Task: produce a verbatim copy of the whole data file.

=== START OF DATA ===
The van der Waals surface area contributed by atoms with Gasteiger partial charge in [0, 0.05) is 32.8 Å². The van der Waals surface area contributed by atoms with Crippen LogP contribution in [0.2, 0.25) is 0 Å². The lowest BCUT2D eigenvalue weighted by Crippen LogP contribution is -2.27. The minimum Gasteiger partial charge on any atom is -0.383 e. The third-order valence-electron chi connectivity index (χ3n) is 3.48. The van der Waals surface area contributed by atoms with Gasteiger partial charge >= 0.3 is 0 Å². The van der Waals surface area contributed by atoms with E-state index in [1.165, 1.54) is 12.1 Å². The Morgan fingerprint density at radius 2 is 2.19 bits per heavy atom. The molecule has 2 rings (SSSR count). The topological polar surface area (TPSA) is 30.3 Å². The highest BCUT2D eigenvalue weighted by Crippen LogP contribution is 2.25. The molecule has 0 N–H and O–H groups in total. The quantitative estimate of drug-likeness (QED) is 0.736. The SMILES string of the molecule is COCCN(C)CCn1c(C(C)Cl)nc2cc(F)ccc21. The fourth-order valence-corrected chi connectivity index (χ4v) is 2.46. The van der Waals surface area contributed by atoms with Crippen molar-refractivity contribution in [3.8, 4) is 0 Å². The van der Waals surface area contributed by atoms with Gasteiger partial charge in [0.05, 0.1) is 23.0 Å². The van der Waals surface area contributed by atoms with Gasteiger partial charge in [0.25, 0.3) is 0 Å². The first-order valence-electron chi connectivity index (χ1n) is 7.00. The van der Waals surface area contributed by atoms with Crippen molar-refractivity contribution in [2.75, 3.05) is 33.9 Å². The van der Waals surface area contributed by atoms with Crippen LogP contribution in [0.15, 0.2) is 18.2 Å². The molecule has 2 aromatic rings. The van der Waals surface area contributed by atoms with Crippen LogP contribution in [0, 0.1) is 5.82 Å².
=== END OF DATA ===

The van der Waals surface area contributed by atoms with Gasteiger partial charge in [0, 0.05) is 32.8 Å². The van der Waals surface area contributed by atoms with Crippen LogP contribution in [0.2, 0.25) is 0 Å². The lowest BCUT2D eigenvalue weighted by Crippen LogP contribution is -2.27. The minimum Gasteiger partial charge on any atom is -0.383 e. The third-order valence-electron chi connectivity index (χ3n) is 3.48. The van der Waals surface area contributed by atoms with Gasteiger partial charge >= 0.3 is 0 Å². The van der Waals surface area contributed by atoms with E-state index in [1.165, 1.54) is 12.1 Å². The Morgan fingerprint density at radius 2 is 2.19 bits per heavy atom. The molecule has 2 rings (SSSR count). The topological polar surface area (TPSA) is 30.3 Å². The highest BCUT2D eigenvalue weighted by Crippen LogP contribution is 2.25. The molecule has 0 N–H and O–H groups in total. The quantitative estimate of drug-likeness (QED) is 0.736. The SMILES string of the molecule is COCCN(C)CCn1c(C(C)Cl)nc2cc(F)ccc21. The fourth-order valence-corrected chi connectivity index (χ4v) is 2.46. The van der Waals surface area contributed by atoms with Crippen molar-refractivity contribution in [3.8, 4) is 0 Å². The van der Waals surface area contributed by atoms with Gasteiger partial charge in [0.05, 0.1) is 23.0 Å². The van der Waals surface area contributed by atoms with Gasteiger partial charge in [0.25, 0.3) is 0 Å². The first-order valence-electron chi connectivity index (χ1n) is 7.00. The van der Waals surface area contributed by atoms with Crippen molar-refractivity contribution in [2.75, 3.05) is 33.9 Å². The van der Waals surface area contributed by atoms with Crippen LogP contribution in [0.15, 0.2) is 18.2 Å². The molecule has 2 aromatic rings. The van der Waals surface area contributed by atoms with Crippen LogP contribution in [0, 0.1) is 5.82 Å².